Sunburn and Heatstroke - Dangers to Avoid

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It's a beautiful summer morning and you head to the beach. By mid-afternoon you're on your way to the ER. What went wrong?

Odds are, you thought the sun was your friend. But too much of a good thing can make you sick.

The most common sun-related problem is sunburn. Fortunately the risk of sunburn often chases us inside before we suffer an even worse fate. Sunburn is indeed a burn, caused by the ultraviolet rays of the sun, both UVB and UVA. The superficial layers of your skin are actually cooked and start leaking fluid, like a sizzling steak. Once the damage is done there is no medical cure except to allow your body to heal itself. Pain medications and cool compresses may relieve the discomfort, but do not speed healing. Do yourself a favor and leave your sunburn alone. You don't want scarring from peeling a deep sunburn, or infection from opening the blisters.

Certainly prevention is the best answer. Avoid direct exposure to the sun between 10 and 4 p.m. Always use a sunscreen of SPF 15 or higher, and apply it to all sun-exposed areas a good half hour before exposure. Even sunscreens that claim to be water resistant should be reapplied every few hours after sweating or swimming.

When the core of your body becomes overheated, not just the skin, the danger becomes much greater. The body core can become overheated due to direct sun exposure on a hot day, or other high temperature environments, especially when physical activity is involved. Below 80 degrees Fahrenheit this rarely happens. Above 130 degrees F the danger is extreme. Between 80 and 130 degrees the danger rises dramatically.

The body becomes overheated from a combination of internal heat production (as in fever) and external heat. In order to maintain a normal body temperature the body must be able to get rid of excess body heat. Think of your car engine, for example. If the fan goes bad or the water leaks out, it will overheat. Similarly, if the body cannot be cooled through a combination of evaporation (sweating), convection (a cool breeze), conduction (cold packs or cool water, or radiation, it, too, will become overheated.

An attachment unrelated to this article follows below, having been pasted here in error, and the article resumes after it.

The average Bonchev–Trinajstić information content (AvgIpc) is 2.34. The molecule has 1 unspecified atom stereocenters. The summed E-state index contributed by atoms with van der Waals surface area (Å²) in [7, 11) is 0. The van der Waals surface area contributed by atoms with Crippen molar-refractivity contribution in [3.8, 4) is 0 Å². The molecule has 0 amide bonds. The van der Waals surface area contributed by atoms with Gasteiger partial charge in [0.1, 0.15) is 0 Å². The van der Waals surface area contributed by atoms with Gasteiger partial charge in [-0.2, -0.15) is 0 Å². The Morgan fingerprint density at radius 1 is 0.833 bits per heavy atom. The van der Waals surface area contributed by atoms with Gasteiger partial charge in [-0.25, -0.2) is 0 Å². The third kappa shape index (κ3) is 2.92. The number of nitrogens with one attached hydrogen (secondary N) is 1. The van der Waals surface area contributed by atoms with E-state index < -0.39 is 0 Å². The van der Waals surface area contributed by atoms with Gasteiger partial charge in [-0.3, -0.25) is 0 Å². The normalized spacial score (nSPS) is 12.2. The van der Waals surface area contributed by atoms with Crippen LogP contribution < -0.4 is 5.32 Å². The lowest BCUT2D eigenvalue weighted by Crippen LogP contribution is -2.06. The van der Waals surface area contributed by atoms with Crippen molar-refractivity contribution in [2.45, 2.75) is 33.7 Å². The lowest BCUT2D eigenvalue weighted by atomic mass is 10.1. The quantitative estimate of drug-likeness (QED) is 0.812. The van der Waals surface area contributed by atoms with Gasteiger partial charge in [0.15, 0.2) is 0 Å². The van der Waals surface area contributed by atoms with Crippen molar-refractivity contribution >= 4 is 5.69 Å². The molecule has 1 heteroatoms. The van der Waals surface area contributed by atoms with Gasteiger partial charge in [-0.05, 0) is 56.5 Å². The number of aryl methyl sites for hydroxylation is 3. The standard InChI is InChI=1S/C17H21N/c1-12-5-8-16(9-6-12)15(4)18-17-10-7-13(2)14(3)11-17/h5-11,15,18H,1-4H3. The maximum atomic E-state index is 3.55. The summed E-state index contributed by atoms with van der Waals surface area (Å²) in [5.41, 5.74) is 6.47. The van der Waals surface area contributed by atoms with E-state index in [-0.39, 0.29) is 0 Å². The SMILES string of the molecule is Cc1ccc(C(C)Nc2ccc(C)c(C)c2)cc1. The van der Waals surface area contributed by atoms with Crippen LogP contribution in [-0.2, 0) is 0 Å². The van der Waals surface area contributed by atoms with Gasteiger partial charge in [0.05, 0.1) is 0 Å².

A car that overheats will start sputtering and steaming, and eventually quits working. So will your body. The first symptom you are likely to experience is heat cramps, which generally occur in the calf muscles or abdominal muscles. Stretching your muscles before exercise and keeping yourself hydrated with a sports drink such as Gatorade can help prevent heat cramps. If they do occur, stop exercise, cool your body, and if you haven't done so already, drink some Gatorade.

Heat exhaustion occurs when the body loses too much water and/or sodium. Core body temperature is usually between 100.4 and 104 degrees F. Again, an adequate intake of sports drinks can help prevent heat exhaustion. In addition to heat cramps, you may experience light-headedness, confusion, headache, nausea, vomiting, and lack of urination. For milder symptoms, immediate cooling with fans or water is helpful. However for severe symptoms, especially disorientation, other mental symptoms, or a rapid heart rate, you should seek immediate medical attention, where a doctor can check your electrolytes and provide the proper balance of replacement fluids through an I.V.

The worst case scenario is heat stroke (sun stroke, if due to the sun). Heat stroke can be deadly, especially if treatment is delayed. At an internal temperature of 104 or above the internal organs stop functioning properly. Therefore, heat stroke is a medical emergency - call 911 immediately.

Symptoms of heat stroke can occur even when a person is not sweating. Confusion is common, which may delay recognition of the problem, especially in the elderly. Persons suffering from heat stroke should be moved to a shady area and excess clothing should be removed. A heat stroke victim should be doused with water and/or fanned, and ice packs should be applied to the armpits, groin, and neck until professional help arrives.

In summary, avoiding hot environments and keeping well-hydrated are the answer to preventing most heat and sun related problems. Don't plan to run a marathon on a hot summer day, especially if you are not conditioned to the heat. Keep an eye on granny, in particular if her home is not air-conditioned. Don't leave your children or pets in the car where the sun can bake them. Preventing the problem in the first place is the key to avoiding life-threatening illness.

For practical advice on affordable health care visit: http://101waystosavemoneyonhealthcare.blogspot.com/ Cynthia J. Koelker MD is a family physician of over twenty years, and holds degrees from MIT, Case Western Reserve University School of Medicine, and the University of Akron. She is the author of "101 Ways to Save Money on Healthcare."  Article Source: http://EzineArticles.com/4566613